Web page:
The Independence Case in Comparative Perspective

Robert Lineira, Daniel Cetra

Research output: Contribution to journalArticle

Abstract

Scotland is not the only sub-state unit in Europe where relevant political actors make claims for independence. To generate insights on these independence demands, we compare the drivers, arguments and popular support for secession in Scotland, the Basque Country, Catalonia and Flanders. We argue that national identity, party politics and the economy are behind the independence requests, and the exact articulation of these elements varies from case to case. Currently, the most salient of these demands are the ones from Catalonia; Basque demands for self-determination are less prominent than in the past, whereas the demand for a vote on independence is much less articulated in Flanders. Although the Scottish independence referendum has set a precedent for solving independence disputes, we argue that the possibilities of exporting the Scottish referendum experience to other realities are limited.
Original languageEnglish
Pages (from-to)257-264
Number of pages8
JournalPolitical Quarterly
Volume86
Issue number2
Early online date4 May 2015
DOIs
Publication statusPublished - 19 May 2015

Fingerprint

Basque
referendum
secession
party politics
political actor
self-determination
national identity
voter
driver
economy
demand
experience
Catalonia

Keywords

  • secession
  • independence referendums
  • Basque Country
  • Catalonia
  • Flanders
  • Scotland

Cite this

The Independence Case in Comparative Perspective. / Lineira, Robert; Cetra, Daniel.

In: Political Quarterly, Vol. 86, No. 2, 19.05.2015, p. 257-264.

Research output: Contribution to journalArticle

Lineira, Robert ; Cetra, Daniel. / The Independence Case in Comparative Perspective. In: Political Quarterly. 2015 ; Vol. 86, No. 2. pp. 257-264.
@article{be36db9d4dd740d6b36be8edaa116047,
title = "The Independence Case in Comparative Perspective",
abstract = "Scotland is not the only sub-state unit in Europe where relevant political actors make claims for independence. To generate insights on these independence demands, we compare the drivers, arguments and popular support for secession in Scotland, the Basque Country, Catalonia and Flanders. We argue that national identity, party politics and the economy are behind the independence requests, and the exact articulation of these elements varies from case to case. Currently, the most salient of these demands are the ones from Catalonia; Basque demands for self-determination are less prominent than in the past, whereas the demand for a vote on independence is much less articulated in Flanders. Although the Scottish independence referendum has set a precedent for solving independence disputes, we argue that the possibilities of exporting the Scottish referendum experience to other realities are limited.",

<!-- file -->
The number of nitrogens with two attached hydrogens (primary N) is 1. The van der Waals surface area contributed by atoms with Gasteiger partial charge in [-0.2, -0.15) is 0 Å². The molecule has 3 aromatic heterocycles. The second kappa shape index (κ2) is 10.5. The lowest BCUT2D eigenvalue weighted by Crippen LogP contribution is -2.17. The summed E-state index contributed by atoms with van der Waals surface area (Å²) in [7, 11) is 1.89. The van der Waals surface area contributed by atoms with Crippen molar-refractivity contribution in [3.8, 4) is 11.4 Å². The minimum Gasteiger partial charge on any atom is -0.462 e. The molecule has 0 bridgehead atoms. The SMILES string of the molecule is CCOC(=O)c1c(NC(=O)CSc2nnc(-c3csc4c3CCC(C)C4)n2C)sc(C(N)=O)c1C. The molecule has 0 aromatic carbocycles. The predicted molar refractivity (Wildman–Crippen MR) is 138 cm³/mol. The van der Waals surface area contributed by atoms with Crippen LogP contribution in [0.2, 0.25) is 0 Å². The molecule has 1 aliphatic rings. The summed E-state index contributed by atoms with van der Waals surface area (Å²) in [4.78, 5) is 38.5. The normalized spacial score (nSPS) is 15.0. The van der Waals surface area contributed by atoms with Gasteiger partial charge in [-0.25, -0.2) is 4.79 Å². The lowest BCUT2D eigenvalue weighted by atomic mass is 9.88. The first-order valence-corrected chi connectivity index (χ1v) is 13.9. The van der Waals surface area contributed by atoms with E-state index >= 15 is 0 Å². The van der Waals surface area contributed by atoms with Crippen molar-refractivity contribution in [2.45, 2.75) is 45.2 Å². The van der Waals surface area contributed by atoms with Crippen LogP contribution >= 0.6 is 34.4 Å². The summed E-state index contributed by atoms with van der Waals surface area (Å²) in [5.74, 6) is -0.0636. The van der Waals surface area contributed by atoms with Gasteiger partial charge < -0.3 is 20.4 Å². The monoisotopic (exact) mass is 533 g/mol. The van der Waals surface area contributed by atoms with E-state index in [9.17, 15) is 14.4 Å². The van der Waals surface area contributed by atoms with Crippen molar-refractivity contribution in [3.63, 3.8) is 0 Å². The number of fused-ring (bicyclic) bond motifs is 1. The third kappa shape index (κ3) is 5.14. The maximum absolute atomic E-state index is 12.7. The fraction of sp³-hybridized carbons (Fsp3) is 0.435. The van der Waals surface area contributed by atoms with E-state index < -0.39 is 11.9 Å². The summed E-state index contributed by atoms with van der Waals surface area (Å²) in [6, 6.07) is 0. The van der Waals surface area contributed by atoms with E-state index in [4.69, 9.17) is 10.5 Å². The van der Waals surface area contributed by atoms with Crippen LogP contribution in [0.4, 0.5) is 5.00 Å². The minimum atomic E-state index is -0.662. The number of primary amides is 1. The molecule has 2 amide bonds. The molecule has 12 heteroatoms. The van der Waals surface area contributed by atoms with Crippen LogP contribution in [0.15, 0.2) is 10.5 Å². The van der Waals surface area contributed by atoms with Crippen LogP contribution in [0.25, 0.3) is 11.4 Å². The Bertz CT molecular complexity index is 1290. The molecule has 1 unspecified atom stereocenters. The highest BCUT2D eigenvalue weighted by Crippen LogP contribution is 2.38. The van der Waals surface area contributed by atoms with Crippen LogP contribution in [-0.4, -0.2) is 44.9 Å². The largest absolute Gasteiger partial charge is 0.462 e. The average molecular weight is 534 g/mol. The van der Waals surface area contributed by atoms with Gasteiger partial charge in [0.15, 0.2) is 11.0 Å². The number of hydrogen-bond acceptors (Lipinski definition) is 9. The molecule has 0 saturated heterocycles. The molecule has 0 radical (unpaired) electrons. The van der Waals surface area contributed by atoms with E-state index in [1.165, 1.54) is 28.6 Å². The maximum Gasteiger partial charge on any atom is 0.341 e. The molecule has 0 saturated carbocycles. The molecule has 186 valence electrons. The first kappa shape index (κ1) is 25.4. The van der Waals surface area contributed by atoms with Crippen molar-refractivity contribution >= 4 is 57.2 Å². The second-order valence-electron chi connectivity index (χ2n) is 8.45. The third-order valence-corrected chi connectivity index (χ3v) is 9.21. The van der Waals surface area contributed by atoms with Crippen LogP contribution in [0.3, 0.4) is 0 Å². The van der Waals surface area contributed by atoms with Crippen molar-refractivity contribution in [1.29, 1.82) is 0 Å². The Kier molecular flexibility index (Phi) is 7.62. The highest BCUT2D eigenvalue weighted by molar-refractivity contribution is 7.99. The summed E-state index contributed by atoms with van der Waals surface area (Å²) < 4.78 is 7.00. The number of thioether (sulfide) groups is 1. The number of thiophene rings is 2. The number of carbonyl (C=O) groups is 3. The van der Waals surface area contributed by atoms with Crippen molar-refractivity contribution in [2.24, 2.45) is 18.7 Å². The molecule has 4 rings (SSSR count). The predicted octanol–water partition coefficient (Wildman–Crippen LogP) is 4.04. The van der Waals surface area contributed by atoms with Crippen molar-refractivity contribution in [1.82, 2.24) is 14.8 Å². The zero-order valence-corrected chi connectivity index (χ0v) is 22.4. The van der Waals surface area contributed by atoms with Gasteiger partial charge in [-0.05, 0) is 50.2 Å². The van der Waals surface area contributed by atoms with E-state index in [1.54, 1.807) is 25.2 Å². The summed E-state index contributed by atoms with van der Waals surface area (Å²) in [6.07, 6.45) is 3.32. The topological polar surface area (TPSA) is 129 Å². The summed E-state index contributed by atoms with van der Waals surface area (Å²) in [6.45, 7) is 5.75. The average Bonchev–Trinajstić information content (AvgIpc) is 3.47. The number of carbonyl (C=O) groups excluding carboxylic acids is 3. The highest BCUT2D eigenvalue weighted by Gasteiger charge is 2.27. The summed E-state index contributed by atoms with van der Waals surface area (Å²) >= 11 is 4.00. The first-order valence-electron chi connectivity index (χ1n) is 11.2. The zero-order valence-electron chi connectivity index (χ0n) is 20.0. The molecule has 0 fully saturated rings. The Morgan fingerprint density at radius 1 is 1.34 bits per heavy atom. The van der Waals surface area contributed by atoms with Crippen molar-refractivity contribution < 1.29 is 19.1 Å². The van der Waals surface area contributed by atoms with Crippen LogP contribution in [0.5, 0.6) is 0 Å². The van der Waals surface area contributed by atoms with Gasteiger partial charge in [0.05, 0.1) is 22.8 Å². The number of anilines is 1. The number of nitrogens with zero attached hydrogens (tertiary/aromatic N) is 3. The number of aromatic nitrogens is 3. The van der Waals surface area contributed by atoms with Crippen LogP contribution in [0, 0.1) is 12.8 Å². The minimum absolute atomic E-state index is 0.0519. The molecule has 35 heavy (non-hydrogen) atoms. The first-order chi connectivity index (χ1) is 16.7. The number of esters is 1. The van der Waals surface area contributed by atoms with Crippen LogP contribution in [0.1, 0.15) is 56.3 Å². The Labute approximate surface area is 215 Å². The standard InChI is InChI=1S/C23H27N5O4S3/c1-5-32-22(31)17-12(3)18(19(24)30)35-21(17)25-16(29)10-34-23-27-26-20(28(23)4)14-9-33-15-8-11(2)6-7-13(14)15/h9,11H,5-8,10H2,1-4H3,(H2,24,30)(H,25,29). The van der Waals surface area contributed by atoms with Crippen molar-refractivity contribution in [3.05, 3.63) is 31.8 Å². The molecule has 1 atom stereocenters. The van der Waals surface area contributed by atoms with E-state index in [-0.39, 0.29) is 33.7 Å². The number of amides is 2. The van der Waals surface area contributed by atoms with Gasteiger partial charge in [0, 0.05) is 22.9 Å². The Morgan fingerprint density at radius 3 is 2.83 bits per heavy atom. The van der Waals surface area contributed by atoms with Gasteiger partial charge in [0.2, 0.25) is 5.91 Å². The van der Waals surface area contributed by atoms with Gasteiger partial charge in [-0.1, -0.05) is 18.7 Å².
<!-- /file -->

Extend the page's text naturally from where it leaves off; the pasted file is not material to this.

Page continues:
keywords = "secession, independence referendums, Basque Country, Catalonia, Flanders, Scotland",
author = "Robert Lineira and Daniel Cetra",
year = "2015",
month = "5",
day = "19",
doi = "10.1111/1467-923X.12157",
language = "English",
volume = "86",
pages = "257--264",
journal = "Political Quarterly",
issn = "0032-3179",
publisher = "Wiley-Blackwell",
number = "2",

}

TY - JOUR

T1 - The Independence Case in Comparative Perspective

AU - Lineira, Robert

AU - Cetra, Daniel

PY - 2015/5/19

Y1 - 2015/5/19

N2 - Scotland is not the only sub-state unit in Europe where relevant political actors make claims for independence. To generate insights on these independence demands, we compare the drivers, arguments and popular support for secession in Scotland, the Basque Country, Catalonia and Flanders. We argue that national identity, party politics and the economy are behind the independence requests, and the exact articulation of these elements varies from case to case. Currently, the most salient of these demands are the ones from Catalonia; Basque demands for self-determination are less prominent than in the past, whereas the demand for a vote on independence is much less articulated in Flanders. Although the Scottish independence referendum has set a precedent for solving independence disputes, we argue that the possibilities of exporting the Scottish referendum experience to other realities are limited.

AB - Scotland is not the only sub-state unit in Europe where relevant political actors make claims for independence. To generate insights on these independence demands, we compare the drivers, arguments and popular support for secession in Scotland, the Basque Country, Catalonia and Flanders. We argue that national identity, party politics and the economy are behind the independence requests, and the exact articulation of these elements varies from case to case. Currently, the most salient of these demands are the ones from Catalonia; Basque demands for self-determination are less prominent than in the past, whereas the demand for a vote on independence is much less articulated in Flanders. Although the Scottish independence referendum has set a precedent for solving independence disputes, we argue that the possibilities of exporting the Scottish referendum experience to other realities are limited.

KW - secession

KW - independence referendums

KW - Basque Country

KW - Catalonia

KW - Flanders

KW - Scotland

U2 - 10.1111/1467-923X.12157

DO - 10.1111/1467-923X.12157

M3 - Article

VL - 86

SP - 257

EP - 264

JO - Political Quarterly

JF - Political Quarterly

SN - 0032-3179

IS - 2

ER -